A computational method to characterize the missense mutations in the catalytic domain of GAA protein causing Pompe disease.
AuthorThirumal Kumar, D
Umer Niazullah, Maryam
George Priya Doss, C
MetadataShow full item record
Pompe disease is an autosomal recessive lysosomal storage disease caused by acid α-glucosidase (GAA) deficiency, resulting in intralysosomal accumulation of glycogen, including cardiac, skeletal, and smooth muscle cells. The GAA gene is located on chromosome 17 (17q25.3), the GAA protein consists of 952 amino acids; of which 378 amino acids (347-726) falls within the catalytic domain of the protein and comprises of active sites (518 and 521) and binding sites (404, 600, 616, and 674). In this study, we used several computational tools to classify the missense mutations in the catalytic domain of GAA for their pathogenicity and stability. Eight missense mutations (R437C, G478R, N573H, Y575S, G605D, V642D, L705P, and L712P) were predicted to be pathogenic and destabilizing to the protein structure. These mutations were further subjected to phenotyping analysis using SNPeffect 4.0 to predict the chaperone binding sites and structural stability of the protein. The mutations R437C and G478R were found to compromise the chaperone-binding activity with GAA. Molecular docking analysis revealed that the G478R mutation to be more significant and hinders binding to the DNJ (Miglustat) compared with the R437C. Further molecular dynamic analysis for the two mutations demonstrated that the G478R mutation was acquired higher deviation, fluctuation, and lower compactness with decreased intramolecular hydrogen bonds compared to the mutant R437C. These data are expected to serve as a platform for drug design against Pompe disease and will serve as an ultimate tool for variant classification and interpretations.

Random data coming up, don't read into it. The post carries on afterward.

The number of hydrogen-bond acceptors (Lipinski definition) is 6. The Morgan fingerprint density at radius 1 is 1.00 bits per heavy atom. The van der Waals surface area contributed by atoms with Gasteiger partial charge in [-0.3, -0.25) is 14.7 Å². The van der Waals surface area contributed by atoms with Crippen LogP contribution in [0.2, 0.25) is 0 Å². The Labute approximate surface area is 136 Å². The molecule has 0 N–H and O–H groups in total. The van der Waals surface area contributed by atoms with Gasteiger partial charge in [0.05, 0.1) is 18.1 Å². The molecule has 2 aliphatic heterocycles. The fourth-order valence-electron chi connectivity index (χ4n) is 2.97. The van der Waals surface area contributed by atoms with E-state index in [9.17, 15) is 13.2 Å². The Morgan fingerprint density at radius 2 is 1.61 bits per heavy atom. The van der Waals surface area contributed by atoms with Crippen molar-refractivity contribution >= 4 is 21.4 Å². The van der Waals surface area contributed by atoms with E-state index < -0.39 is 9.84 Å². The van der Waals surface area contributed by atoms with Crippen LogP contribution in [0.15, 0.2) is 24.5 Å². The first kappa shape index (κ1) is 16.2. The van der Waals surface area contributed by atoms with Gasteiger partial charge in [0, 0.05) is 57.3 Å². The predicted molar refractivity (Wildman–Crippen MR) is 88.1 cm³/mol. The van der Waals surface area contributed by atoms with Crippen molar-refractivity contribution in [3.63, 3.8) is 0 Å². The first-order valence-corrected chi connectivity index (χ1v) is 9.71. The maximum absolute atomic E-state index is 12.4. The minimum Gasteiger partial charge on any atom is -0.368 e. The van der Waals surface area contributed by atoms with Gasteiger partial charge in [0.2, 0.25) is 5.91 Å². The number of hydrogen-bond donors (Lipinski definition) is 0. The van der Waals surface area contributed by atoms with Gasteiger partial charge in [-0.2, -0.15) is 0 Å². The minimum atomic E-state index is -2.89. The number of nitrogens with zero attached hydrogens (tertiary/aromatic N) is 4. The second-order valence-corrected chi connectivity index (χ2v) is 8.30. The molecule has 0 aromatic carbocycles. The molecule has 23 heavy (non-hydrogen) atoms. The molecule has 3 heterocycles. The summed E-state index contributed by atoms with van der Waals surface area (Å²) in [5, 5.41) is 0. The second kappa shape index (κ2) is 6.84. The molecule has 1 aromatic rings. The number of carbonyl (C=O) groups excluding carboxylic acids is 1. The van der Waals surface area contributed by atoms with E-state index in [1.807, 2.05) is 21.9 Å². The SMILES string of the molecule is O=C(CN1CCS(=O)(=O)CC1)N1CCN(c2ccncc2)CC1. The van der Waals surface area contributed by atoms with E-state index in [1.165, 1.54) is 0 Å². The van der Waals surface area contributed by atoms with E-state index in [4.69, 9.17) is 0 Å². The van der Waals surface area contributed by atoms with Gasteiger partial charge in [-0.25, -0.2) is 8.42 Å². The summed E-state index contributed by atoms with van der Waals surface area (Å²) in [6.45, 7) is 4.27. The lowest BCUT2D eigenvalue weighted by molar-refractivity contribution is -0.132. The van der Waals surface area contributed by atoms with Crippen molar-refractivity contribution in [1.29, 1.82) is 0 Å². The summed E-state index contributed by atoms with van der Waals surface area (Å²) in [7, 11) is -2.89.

- Biomedical Sciences [354 items ]